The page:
I originally discovered Mr. Borowski through a wayward book of poetry in a used bookstore at a college town. Another poet had submitted a set of poems for publication, and the letter of refusal the poet received from the publisher stating that he had been unable to publish other books because of the cost of translating and printing Borowski's poetic works was within the book. Meanwhile, This Way To The Gas is considered a twentieth century classic.
Of course, it isn't much of a leap to see why: While the stories limit themselves to the Holocaust and its effects, the poems take their cuts wherever they find them. Indeed, some of his angriest words are aimed at the West.
Another criticism of Borowski's work is that with his prose the story tells itself, whereas he tends to allow his emotions to run rampant in his poetry. While I can understand people's discomfort, part of poetry is the expression of emotion. Detachment is easier even in a short story, as plot and perspective (most of the time third person omniscient) dictates that bias be subsumed into the storyline. Not only that, but every poetry fan remembers hearing bad poem after bad poem that wore its emotional bias on its sleeve as its excuse to break every remaining rule of quality authorship.
However, I think that everyone who has read Borowski should know his poetic works, as these works are what lead up to This Way To The Gas. They portray his thoughts and experiences and show the development of his muse, as well as help explain some of his decisions later in life (such as embracing the Communist world-view).
There are no books of his poetry being sold (as far as I know). However, I can offer his prose work, as well as a book of him and two other halocaust survivors:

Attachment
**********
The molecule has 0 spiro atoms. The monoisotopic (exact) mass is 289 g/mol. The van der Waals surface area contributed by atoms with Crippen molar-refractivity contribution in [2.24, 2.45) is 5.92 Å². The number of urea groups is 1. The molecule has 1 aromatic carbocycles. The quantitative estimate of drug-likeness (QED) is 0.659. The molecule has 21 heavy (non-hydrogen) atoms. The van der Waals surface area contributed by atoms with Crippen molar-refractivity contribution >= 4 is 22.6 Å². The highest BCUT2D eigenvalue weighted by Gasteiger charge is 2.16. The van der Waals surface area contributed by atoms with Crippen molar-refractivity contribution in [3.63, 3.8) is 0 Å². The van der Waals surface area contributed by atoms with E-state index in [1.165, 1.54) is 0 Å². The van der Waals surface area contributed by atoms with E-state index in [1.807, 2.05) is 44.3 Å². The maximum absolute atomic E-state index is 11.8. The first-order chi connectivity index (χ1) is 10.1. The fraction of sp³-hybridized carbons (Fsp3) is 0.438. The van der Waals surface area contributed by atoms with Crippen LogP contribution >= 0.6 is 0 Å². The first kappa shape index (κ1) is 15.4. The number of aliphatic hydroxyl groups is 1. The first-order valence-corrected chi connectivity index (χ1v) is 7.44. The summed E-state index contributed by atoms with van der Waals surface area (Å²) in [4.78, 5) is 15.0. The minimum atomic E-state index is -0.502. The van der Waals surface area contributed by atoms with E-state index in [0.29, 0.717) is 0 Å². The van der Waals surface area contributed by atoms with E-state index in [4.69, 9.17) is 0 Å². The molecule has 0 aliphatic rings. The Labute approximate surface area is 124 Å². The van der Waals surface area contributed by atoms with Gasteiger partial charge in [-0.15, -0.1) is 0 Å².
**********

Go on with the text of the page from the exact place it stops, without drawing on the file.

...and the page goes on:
This Way To The Gas is the collection of works by Borowski. It's not easy reading, but definitely worth going through.
We Were In Auschwitz is a collection of works by Borowski and two other authors. It gives an unusual viewpoint to the Holocaust: as political prisoners, they were allowed to live and even find positions of comfort within the camp bureaucracy. How they got there and how it warped their viewpoint is the story behind the words of this book.
Both the book image and the words underneath function as links you can use to purchase a Paperback copy of these books. If you want Hardcover (To donate to a public library perhaps, or for your personal collection), select the link labeled "Hardcover Version" below the paperback link.
We Were in Auschwitz
Tadeusz wasn't the only person who survived the Holocaust. Indeed, his story is one of the more normal ones: Someone with leeway to escape fate finds a place within the system and lives off exploiting others.
However, extreme times may call for extreme adaptations. Consider the following examples:
A german jewish boy escapes to Russia with his family, only to find himself taken prisoner by the Germans. With a bit of pluck (and the appearant wish of the Germans to save their own, no matter where they find themselves), the boy ends up being part of the Hitler Youth (!!!) by the end of the war (Europa Europa).
A woman cursed with Jewish blood and luminous "aryan" looks is found hiding, is then beaten and tortured. After a couple of attempts to escape from her captors, the (very positively impressed) SS men give her an offer: Turn in your fellow people, or die. Also consider that the only reason she was given this offer was because of her attempted
A german woman ends up judged guilty of being the bloodthirsty ringleader of an event that involved the SS, even though her part was minor and she wasn't even the commander. Why would this happen, and how would she get into such a position in the first place??? (The Reader).
(and if you're wondering, I read the book BEFORE it became on Oprah pick)
Again, both the book image and the words underneath function as links you can use to purchase a Paperback copy of these books. If you want Hardcover (I suggest paperback because Hardcover may not be buyable. One link I've changed to "Large Print Edition" because it was still in print, unlike the hardcover version), select the link labeled "Hardcover Version" below the paperback link.
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the web address for this page is http://hunza1.tripod.com/borowski/book.html